This flies in the face of conventional wisdom as it stands among fantasy writers today—which is that you have to be very, very careful. Today’s fantasy writers feel as though the fictional worlds they create have to be full-scale working models. People talk a lot about the ecology of [George R. R. Martin’s] Westeros, for instance—how do the seasons work? What are the climate patterns? How does it function as an ecosphere? You have to think about the economy, too—have I got a working feudal model? It’s gotten so extreme that when characters do magic, it’s very common to see fantasy writers talk about thermodynamics—okay, he’s lighting a candle with magic, can he draw the heat from somewhere else in the room so that equilibrium gets preserved?

This is the school of thought that extends from Tolkien, and his scrupulously-crafted Middle Earth. Lewis was of a different school from that. Magic, to him, was a much wilder, stranger thing. It was much less domesticated. And when I re-read The Lion, the Witch, and the Wardrobe, I feel as though we’ve wandered too far from the true magic, the kind Lewis wrote. Maybe we want to worry less about thermodynamics and work harder to get that sense of wonder he achieves with such apparent effortlessness.

And then, there are things that he does that are simply not replicable. The lamppost in the woods: there’s something indescribably strange and romantic about that image, which recurs at the end of the book. In some ways, you read Lewis and think: I can learn from this guy. But sometimes you have to sit back and think, I’ll never know how he did that. You know, I’ve seen the lamppost in Oxford which is alleged to be the Narnia lamppost. To me, it looked like an ordinary lamppost. I would not have seen that lamppost, and gone home and to write The Lion, the Witch, and the Wardrobe. You had to be Lewis to see it for what it was.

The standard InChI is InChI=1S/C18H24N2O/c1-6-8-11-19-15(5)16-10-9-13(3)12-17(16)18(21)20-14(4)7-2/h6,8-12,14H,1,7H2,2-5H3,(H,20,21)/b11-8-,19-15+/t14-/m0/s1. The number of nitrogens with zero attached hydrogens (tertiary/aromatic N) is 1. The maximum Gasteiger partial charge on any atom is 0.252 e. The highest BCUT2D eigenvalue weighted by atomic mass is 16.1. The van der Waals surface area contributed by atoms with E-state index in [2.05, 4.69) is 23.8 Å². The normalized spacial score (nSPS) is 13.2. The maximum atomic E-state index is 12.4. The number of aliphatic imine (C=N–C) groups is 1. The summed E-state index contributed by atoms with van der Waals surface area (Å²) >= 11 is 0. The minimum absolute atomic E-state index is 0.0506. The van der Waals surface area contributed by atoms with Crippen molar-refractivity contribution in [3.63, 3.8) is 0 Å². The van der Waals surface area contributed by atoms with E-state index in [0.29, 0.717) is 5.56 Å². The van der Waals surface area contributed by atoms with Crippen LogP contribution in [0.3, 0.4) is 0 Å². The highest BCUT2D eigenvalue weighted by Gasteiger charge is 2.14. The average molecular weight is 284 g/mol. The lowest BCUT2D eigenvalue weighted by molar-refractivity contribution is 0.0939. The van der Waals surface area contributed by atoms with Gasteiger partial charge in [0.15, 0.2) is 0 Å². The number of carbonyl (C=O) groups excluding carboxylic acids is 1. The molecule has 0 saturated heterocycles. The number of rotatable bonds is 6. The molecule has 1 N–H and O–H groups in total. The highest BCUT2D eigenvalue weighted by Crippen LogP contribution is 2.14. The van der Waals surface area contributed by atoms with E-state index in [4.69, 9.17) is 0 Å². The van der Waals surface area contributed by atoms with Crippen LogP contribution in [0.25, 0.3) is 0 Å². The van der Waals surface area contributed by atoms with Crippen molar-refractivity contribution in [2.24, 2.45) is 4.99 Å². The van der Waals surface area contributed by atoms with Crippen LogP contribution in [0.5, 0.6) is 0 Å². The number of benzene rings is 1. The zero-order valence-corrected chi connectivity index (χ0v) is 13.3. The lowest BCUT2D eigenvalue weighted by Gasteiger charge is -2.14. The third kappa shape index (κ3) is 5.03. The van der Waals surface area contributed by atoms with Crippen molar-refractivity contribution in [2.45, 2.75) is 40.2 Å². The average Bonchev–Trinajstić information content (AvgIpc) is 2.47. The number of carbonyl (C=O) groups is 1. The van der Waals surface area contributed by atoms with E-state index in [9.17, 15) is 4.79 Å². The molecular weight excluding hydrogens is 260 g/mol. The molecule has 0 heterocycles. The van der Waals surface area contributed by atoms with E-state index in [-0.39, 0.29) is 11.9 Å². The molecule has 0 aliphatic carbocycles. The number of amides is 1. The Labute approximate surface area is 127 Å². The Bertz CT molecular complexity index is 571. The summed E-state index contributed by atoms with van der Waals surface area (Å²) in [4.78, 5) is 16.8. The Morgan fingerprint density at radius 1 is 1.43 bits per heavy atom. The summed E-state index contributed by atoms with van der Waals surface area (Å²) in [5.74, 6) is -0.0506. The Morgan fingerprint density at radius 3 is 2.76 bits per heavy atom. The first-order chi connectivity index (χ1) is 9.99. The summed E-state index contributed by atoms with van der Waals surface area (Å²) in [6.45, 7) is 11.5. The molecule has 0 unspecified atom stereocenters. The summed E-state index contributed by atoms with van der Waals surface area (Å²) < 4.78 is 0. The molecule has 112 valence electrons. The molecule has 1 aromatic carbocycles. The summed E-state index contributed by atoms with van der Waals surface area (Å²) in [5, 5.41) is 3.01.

I should put on the record my mom’s other C. S. Lewis anecdote, which goes like this: After she went back to London, wasn’t blown to bits by Hitler, and grew up, she went to Oxford for college. It was her senior year, and she was on her way to her final exams, which were oral exams. As one does, she stopped into a pub to have a pint and stiffen her resolve. There was this old guy at the other end of the bar. They started chatting, and he said, “If you’re taking your exams, you should really have a brandy first.”

Well, up until that point in her life, my mom had never had any brandy. And the guy at the bar, of course, was C. S. Lewis. He bought her a brandy. She drank it. And she claims to have no memory of anything else that happened that day. She passed her exams, at least, so it can’t have been that bad.